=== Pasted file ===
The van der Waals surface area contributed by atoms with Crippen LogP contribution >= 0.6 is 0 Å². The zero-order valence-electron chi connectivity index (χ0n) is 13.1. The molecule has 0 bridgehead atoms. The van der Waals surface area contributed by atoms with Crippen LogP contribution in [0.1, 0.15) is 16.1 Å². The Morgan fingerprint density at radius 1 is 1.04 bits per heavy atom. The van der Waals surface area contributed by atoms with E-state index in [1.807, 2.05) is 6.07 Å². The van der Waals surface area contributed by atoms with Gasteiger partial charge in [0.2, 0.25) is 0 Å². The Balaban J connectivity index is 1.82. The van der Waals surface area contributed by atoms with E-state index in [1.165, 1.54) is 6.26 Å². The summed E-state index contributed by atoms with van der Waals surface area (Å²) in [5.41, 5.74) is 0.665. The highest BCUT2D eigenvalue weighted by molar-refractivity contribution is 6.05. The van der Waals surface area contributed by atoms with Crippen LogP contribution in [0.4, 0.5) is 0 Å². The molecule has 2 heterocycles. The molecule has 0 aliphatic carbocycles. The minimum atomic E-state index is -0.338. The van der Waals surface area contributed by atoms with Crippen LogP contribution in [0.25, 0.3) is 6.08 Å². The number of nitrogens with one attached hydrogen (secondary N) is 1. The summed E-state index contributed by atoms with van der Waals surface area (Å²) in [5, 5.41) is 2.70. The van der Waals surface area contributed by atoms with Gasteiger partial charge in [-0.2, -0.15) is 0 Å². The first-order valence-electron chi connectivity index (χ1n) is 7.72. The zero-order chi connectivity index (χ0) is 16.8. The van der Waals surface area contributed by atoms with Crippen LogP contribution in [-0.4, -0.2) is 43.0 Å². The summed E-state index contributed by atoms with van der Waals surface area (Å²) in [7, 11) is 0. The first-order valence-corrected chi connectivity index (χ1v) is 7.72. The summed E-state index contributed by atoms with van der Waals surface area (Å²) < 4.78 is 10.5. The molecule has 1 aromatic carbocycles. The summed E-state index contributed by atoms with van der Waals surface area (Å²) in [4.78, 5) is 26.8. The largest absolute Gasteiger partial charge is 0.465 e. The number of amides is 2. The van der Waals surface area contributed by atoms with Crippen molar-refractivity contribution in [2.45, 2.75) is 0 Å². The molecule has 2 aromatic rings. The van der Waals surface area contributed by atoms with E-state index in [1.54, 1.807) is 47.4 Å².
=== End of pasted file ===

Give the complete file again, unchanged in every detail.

The van der Waals surface area contributed by atoms with Crippen LogP contribution >= 0.6 is 0 Å². The zero-order valence-electron chi connectivity index (χ0n) is 13.1. The molecule has 0 bridgehead atoms. The van der Waals surface area contributed by atoms with Crippen LogP contribution in [0.1, 0.15) is 16.1 Å². The Morgan fingerprint density at radius 1 is 1.04 bits per heavy atom. The van der Waals surface area contributed by atoms with E-state index in [1.807, 2.05) is 6.07 Å². The van der Waals surface area contributed by atoms with Gasteiger partial charge in [0.2, 0.25) is 0 Å². The Balaban J connectivity index is 1.82. The van der Waals surface area contributed by atoms with E-state index in [1.165, 1.54) is 6.26 Å². The summed E-state index contributed by atoms with van der Waals surface area (Å²) in [5.41, 5.74) is 0.665. The highest BCUT2D eigenvalue weighted by molar-refractivity contribution is 6.05. The van der Waals surface area contributed by atoms with Crippen LogP contribution in [0.4, 0.5) is 0 Å². The molecule has 2 heterocycles. The molecule has 0 aliphatic carbocycles. The minimum atomic E-state index is -0.338. The van der Waals surface area contributed by atoms with Crippen LogP contribution in [0.25, 0.3) is 6.08 Å². The number of nitrogens with one attached hydrogen (secondary N) is 1. The summed E-state index contributed by atoms with van der Waals surface area (Å²) in [5, 5.41) is 2.70. The van der Waals surface area contributed by atoms with Gasteiger partial charge in [-0.2, -0.15) is 0 Å². The first-order valence-electron chi connectivity index (χ1n) is 7.72. The zero-order chi connectivity index (χ0) is 16.8. The van der Waals surface area contributed by atoms with Crippen LogP contribution in [-0.4, -0.2) is 43.0 Å². The summed E-state index contributed by atoms with van der Waals surface area (Å²) in [7, 11) is 0. The first-order valence-corrected chi connectivity index (χ1v) is 7.72. The summed E-state index contributed by atoms with van der Waals surface area (Å²) < 4.78 is 10.5. The molecule has 1 aromatic carbocycles. The summed E-state index contributed by atoms with van der Waals surface area (Å²) in [4.78, 5) is 26.8. The largest absolute Gasteiger partial charge is 0.465 e. The number of amides is 2. The van der Waals surface area contributed by atoms with Crippen molar-refractivity contribution in [2.45, 2.75) is 0 Å². The molecule has 2 aromatic rings. The van der Waals surface area contributed by atoms with E-state index in [1.54, 1.807) is 47.4 Å².